Such an approach has the clear advantage of being much simpler than computing full loop amplitudes and thanks to this simplicity, the possibility of including NLO corrections in QCD, see for instance Demartin:2014fia . Nevertheless, the accuracy of the infinite top approximation with respect to the exact loop computation needs to be assessed on a case-by-case basis. As an example, we show, in Fig. 9, a comparison for the missing transverse energy distribution in the case of the scalar mediator. It is clear from the plot that integrating out the top quark leads to harder distributions in the tails and the top-EFT result overshoots the loop-one for all three scenarios. We see that for the resonant case, the infinite top mass limit provides a reliable prediction of the distribution shape up to 200 GeV. These observations are qualitatively consistent with the corresponding studies for Higgs production in the SM, where the infinite top mass limit fails at high Higgs transverse momentum. Considering the fact that the DM searches focus on the boosted regions to overcome the large SM backgrounds, to avoid overestimating the signal and consequently setting inaccurate limits on the various DM model parameters, one needs to resort to the loop computation.

### 4.3 Differential results for the vector and axial-vector mediators

Following the same procedure, one can obtain results for the vector and axial vector mediators. When merging samples of different multiplicities, one needs to take into account that for a vector mediator, the 0-jet contribution is zero due to Landau-Yang theorem Landau:1948kw ; Yang:1950rg . The quark-gluon initiated contributions to the 1-jet process also vanish. In fact, any diagram involving a triangle with two gluons and a vector mediator as the external legs vanishes, due to charge conjugation invariance. Therefore, in the vector case, we only merge the 1 and 2-jet contributions. For numerical stability we have removed the triangle diagrams at the time of generation of the code. The differential distributions are shown in Figs. 10, 12 and 12.

The three scenarios display the same pattern as for the scalar and pseudoscalar, i.e. the resonant case giving the most rapidly falling distributions. The difference in the shape between the vector and scalar/pseudoscalar distributions originates from the absence of the 0-jet sample. Consequently, both the missing and hardest jet distributions go to zero at low and present a maximum at rather large values. The distribution of the invariant mass of the DM pair for the heavy mediator scenario shows a peak at both the threshold and the mass of the mediator.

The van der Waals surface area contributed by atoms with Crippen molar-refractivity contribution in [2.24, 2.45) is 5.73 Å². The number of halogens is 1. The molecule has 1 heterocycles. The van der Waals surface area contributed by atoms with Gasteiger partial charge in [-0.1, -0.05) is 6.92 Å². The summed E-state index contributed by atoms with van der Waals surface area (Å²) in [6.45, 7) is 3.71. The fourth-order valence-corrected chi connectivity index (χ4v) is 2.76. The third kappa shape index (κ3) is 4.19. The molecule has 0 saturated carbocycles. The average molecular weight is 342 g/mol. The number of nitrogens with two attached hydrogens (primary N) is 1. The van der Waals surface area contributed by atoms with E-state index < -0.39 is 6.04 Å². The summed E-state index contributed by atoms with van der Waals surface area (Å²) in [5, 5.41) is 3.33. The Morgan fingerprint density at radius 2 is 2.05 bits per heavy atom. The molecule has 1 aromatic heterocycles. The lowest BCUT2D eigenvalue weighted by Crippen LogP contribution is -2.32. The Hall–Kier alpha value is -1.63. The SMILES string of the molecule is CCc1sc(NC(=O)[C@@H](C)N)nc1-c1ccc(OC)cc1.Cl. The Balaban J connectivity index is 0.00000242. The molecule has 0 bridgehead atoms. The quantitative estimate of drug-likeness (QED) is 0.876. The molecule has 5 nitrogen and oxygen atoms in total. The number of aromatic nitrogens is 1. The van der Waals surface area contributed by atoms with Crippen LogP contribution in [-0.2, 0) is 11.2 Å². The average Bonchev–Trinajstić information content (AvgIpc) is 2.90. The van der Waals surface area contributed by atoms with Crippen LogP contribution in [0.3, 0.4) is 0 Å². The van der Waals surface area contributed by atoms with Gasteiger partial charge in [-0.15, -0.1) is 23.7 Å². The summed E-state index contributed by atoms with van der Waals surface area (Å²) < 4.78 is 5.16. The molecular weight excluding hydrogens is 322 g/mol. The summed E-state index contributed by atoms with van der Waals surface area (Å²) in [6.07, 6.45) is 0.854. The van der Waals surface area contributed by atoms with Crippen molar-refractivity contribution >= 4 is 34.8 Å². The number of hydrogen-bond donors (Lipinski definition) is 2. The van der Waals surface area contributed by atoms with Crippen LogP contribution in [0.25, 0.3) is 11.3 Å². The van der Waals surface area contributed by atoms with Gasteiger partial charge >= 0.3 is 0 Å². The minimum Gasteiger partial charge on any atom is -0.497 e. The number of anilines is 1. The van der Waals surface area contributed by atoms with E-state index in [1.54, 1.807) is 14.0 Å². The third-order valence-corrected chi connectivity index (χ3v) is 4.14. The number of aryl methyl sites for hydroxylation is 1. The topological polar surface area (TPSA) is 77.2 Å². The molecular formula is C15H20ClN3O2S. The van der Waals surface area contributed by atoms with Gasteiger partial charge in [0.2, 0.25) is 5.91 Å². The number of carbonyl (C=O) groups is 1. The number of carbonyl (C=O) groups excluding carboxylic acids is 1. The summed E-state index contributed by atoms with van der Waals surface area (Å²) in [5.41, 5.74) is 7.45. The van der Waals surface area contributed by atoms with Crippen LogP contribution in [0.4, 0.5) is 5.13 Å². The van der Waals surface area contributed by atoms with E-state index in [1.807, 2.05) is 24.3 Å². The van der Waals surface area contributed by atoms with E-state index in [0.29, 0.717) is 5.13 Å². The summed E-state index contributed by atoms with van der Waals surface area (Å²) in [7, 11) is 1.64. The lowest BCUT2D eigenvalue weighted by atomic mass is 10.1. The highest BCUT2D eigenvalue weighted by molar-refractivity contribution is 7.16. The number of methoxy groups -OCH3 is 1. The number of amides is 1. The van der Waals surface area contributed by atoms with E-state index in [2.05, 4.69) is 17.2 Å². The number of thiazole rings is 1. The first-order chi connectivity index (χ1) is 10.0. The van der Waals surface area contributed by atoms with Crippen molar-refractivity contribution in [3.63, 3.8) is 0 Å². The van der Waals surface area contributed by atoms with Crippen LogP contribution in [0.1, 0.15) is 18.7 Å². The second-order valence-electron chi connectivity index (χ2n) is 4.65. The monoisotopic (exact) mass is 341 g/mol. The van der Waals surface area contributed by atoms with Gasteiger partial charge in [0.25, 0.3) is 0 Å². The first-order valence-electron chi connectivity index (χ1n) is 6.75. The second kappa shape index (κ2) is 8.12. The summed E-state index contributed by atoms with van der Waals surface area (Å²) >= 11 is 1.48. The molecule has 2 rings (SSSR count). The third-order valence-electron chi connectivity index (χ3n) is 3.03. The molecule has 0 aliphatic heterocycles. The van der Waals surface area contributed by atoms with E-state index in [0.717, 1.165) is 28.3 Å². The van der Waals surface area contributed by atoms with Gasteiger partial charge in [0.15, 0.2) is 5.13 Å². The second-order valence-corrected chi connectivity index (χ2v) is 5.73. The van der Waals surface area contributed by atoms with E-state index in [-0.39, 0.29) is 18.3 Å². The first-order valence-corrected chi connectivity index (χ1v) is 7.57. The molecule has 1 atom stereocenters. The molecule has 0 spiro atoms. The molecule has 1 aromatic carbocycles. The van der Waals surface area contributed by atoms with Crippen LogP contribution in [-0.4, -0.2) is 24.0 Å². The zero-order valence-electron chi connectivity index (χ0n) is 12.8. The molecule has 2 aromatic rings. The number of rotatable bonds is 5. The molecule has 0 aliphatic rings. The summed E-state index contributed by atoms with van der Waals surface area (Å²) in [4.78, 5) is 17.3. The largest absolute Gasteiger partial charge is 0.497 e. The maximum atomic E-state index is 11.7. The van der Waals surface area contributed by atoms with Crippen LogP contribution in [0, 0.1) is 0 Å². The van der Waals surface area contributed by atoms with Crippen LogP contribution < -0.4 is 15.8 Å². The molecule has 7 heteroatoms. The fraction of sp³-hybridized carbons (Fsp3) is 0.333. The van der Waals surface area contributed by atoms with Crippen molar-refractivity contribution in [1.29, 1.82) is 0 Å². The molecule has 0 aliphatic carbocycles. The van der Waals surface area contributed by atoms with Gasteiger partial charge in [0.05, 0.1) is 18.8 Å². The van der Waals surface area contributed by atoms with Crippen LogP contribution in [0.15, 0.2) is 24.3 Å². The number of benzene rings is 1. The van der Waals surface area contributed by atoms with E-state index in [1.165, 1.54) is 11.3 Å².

Similar results can be obtained for the axial-vector mediator. In this case though, there is a subtlety related to the fact that if the axial-vector mediator couples only to the top quark, this will lead to a gauge anomaly. In the SM the gauge anomaly for the is exactly cancelled, as the axial vector coupling to the for up and down quarks differs by a minus sign. Only coupling the mediator to the top, would imply that the theory is anomalous, which is not expected in any UV complete theory. As we have already discussed in the introduction, a minimal solution to this problem is to allow in this particular case the axial-vector mediator to couple also to the bottom quark, with a coupling opposite in sign to that of the top. In this case, we perform the computation in the 4F scheme to again focus on the loop-induced production.

The differential distributions are shown in Figs. 13, 15 and 15. The relative shapes for the three scenarios follow the same patterns as the other three couplings for the transverse momentum distributions, i.e. the resonant one falls more rapidly. A difference compared to the vector mediator is seen in the DM invariant mass distribution for the heavy mediator scenario. Due to the presence of the bottom quarks in the loops, a significant fraction of the cross-section lies at low invariant masses. The fact that the width of the axial-vector mediator is significantly larger, further enhances the off-shell contribution. In fact, both the transverse momentum and missing energy distributions are softer than the corresponding ones for the vector mediator. Nevertheless, these distributions remain harder than those of the background, facilitating boosted technique based searches.

## 5 Other mono-X signals

In this section, we consider the possibility of other mono-X signals within our simplified model. Three cases are considered: mono-, mono-Higgs and mono-photon. In all cases the production mode is through top quark loops in gluon fusion. The only contribution is via box diagrams as the mediators only couple to the top quark. Sample diagrams are shown in Fig. 16. We study the same three benchmark points discussed in the previous section. However, in this section, we limit ourself for simplicity to the parton level, and focus on some general physics considerations.